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Endogenous opioids in placebo-induced analgesia 

Endogenous opioids in placebo-induced analgesia
Chapter:
Endogenous opioids in placebo-induced analgesia
Author(s):

Véronique A. Taylor

, and Pierre Rainville

DOI:
10.1093/med/9780198834359.003.0011
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date: 03 December 2020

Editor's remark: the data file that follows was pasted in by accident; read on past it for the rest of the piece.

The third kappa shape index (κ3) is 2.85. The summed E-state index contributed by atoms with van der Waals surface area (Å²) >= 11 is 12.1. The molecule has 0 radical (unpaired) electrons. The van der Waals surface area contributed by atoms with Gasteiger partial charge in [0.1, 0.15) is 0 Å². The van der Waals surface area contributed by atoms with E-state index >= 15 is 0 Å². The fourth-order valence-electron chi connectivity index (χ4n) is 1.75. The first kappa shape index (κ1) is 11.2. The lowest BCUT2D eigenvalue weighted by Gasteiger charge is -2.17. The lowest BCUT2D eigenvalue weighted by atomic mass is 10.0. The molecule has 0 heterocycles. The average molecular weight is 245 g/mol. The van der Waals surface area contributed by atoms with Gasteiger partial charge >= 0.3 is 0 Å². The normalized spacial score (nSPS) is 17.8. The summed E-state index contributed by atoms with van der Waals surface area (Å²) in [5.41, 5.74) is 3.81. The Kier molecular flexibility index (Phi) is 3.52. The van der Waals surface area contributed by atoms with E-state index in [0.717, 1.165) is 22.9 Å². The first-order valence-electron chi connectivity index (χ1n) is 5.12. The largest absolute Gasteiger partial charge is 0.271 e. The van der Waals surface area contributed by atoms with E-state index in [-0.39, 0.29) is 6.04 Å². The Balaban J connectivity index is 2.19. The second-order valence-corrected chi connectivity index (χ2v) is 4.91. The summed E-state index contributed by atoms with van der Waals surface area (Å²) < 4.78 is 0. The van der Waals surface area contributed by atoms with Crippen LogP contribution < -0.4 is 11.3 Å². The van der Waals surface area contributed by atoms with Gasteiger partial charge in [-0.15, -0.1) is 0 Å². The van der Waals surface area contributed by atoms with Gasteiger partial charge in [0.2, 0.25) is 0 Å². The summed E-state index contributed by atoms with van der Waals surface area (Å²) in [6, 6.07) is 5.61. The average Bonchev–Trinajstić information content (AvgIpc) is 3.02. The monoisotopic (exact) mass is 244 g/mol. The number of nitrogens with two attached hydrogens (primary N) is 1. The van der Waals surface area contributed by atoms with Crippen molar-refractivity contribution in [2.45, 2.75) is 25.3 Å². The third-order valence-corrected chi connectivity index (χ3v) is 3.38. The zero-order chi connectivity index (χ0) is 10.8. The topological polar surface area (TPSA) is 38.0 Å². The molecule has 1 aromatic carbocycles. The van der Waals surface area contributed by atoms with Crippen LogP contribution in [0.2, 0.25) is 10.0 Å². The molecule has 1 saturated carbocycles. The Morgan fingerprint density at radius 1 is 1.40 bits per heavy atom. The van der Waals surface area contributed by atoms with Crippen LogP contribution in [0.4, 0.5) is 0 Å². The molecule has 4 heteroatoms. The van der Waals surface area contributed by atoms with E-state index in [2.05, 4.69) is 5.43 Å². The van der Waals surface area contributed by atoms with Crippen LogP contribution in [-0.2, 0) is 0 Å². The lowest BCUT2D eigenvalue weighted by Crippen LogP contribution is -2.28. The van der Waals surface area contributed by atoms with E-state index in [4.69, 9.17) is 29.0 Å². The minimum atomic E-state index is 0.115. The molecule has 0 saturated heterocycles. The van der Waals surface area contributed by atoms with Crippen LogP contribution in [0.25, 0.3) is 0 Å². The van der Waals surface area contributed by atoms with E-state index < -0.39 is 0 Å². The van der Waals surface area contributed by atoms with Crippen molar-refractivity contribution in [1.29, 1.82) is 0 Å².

Placebos achieve scientifically proven pain-relieving effects yet are inactive substances for the treatment of pain. Levine, Gordon, and Fields were the first to demonstrate the role of endogenous opioids in placebo-induced analgesia during dental post-operative pain. Several studies using pharmacological manipulations and/or neuroimaging techniques confirmed their findings that placebo analgesia is reversible by naloxone, and also identified brain pathways involved in opioidergic neurotransmission during placebo analgesia (prefrontal regions rich in opioid receptors such as the anterior cingulate cortex, presumably initiating descending pain modulation through downstream projections to the brainstem). Fifty years of research in pharmacology and neurobiology have contributed to the identification of physical as well as psychological determinants of placebo analgesia. Expectations of pain relief are maintained by conditioned learning and reward-related processes, reflected by interactions between different neurotransmitters (opioids, dopamine, endocannabinoids) in a variety of brain circuits related to executive/cognitive processes as well as affect and reward.

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